The House of the Vestals (Paperback)
The Investigations of Gordianus the Finder (Novels of Ancient Rome #6)
Minotaur Books, 9780312582418, 240pp.
Publication Date: January 5, 2010
It is Ancient Rome, and Gordianus the Finder has a knack for finding trouble. Known to many as the one man in the ancient world who can both keep a secret and uncover one, Gordianus lays bare some of his most intriguing and compelling adventures.
The House of the Vestals collects nine of the award-winning stories of Gordianus the Finder by critically acclaimed, bestselling author Steven Saylor. Filling in some of the gaps between novels, this delightful collection of unique and unforgetable mysteries is Saylor at his finest - revealing the intrigues in the secret history of Rome.
About the Author
Praise For The House of the Vestals: The Investigations of Gordianus the Finder (Novels of Ancient Rome #6)…
“Ingenious . . . Saylor offers rich history with great imagination.” —Seattle Times
“Entertainment of the first order.” —The Washington Post Book World
“Saylor's fluid and probing characterization work as effectively in the short story as they have in his admirable Gordianus novels” —Publishers Weekly
“This collection of short stories . . . shows how a fine hand at historical research can enliven the most traditional and well-titled of genres . . . Gordianus himself is a compelling character.” —The Herald (SC)
“Three groups of readers will find these stories irresistible: history buffs who appreciate Saylor's careful research into Roman politics and Roman mores; fans of his novels who want to find out how the [Finder] first became Lucius Claudius' friend, or how he acquired his faithful slave Belbo; and anyone who enjoys leisurely, literate storytelling.” —Kirkus Reviews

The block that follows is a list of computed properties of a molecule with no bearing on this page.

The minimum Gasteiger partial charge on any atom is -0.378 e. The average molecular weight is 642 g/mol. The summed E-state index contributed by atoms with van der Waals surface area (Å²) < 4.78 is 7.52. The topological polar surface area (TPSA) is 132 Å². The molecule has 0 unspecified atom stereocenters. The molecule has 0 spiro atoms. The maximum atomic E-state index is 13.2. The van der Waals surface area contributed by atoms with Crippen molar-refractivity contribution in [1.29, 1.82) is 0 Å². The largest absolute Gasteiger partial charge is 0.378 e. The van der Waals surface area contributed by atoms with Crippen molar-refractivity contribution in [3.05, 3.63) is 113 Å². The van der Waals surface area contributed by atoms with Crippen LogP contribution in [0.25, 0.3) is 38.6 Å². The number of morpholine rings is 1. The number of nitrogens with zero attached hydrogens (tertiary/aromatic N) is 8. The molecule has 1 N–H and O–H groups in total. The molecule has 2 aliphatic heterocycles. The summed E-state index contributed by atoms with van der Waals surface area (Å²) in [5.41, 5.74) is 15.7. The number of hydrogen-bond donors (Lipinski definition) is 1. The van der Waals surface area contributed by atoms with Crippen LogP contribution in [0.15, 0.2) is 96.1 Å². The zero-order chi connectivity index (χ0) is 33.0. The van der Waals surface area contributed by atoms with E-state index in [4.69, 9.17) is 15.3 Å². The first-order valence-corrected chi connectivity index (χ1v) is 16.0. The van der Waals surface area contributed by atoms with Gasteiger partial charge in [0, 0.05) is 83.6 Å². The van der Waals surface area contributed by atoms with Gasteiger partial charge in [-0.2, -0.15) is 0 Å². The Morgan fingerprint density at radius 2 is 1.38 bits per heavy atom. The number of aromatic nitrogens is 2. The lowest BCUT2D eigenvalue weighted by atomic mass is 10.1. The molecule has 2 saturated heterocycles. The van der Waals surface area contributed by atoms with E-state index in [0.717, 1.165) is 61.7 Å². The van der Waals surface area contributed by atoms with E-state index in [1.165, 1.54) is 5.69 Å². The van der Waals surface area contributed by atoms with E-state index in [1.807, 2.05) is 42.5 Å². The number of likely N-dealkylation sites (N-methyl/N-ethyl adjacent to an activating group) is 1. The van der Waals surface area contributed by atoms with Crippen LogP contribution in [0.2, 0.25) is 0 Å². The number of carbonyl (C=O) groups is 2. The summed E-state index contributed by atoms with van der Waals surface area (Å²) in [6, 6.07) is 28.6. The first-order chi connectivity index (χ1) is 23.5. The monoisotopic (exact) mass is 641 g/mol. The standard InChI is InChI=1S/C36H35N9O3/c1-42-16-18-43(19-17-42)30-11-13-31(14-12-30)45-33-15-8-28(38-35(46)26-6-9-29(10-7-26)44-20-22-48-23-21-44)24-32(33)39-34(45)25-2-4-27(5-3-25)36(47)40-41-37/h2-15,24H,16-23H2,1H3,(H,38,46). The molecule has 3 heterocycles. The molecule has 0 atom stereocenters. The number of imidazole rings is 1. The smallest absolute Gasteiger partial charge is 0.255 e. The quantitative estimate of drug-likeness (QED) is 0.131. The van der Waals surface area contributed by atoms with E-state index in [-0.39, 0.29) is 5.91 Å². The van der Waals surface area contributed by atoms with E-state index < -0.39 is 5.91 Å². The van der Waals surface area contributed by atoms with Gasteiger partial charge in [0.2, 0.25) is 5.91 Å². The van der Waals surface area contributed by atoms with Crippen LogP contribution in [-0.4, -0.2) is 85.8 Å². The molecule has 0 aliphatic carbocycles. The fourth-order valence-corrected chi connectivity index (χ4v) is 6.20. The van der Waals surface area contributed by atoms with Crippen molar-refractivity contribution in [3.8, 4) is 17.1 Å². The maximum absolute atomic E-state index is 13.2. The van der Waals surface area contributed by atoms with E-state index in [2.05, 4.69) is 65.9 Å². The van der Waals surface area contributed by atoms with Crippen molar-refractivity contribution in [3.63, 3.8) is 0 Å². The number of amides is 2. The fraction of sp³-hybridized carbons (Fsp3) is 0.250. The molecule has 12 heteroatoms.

“Saylor serves up a collection of short stories designed to fill in some of the gaps that have piqued the curiosity of devoted fans of his popular Roma Sub Rosa series. Set between the years 80 and 72 B.C., these nine tales document some of the early adventures of Gordianus the Finder. During the course of these cases, Gordianus establishes firm and tender relationships with Eco, his adopted son; Bethesda, his Jewish-Egyptian concubine; Belbo, his loyal manservant and bodyguard; and Lucius Claudius, his generous patron. While each brief mystery presented is a gem in and of itself, readers will delight in the informational overview provided by the collection as a whole. As usual, Saylor does a superb job of seamlessly incorporating the tumultuous history of the Roman Republic into the narrative flow. A welcome addition to the ever fascinating chronicles of Gordianus the Finder.” —Booklist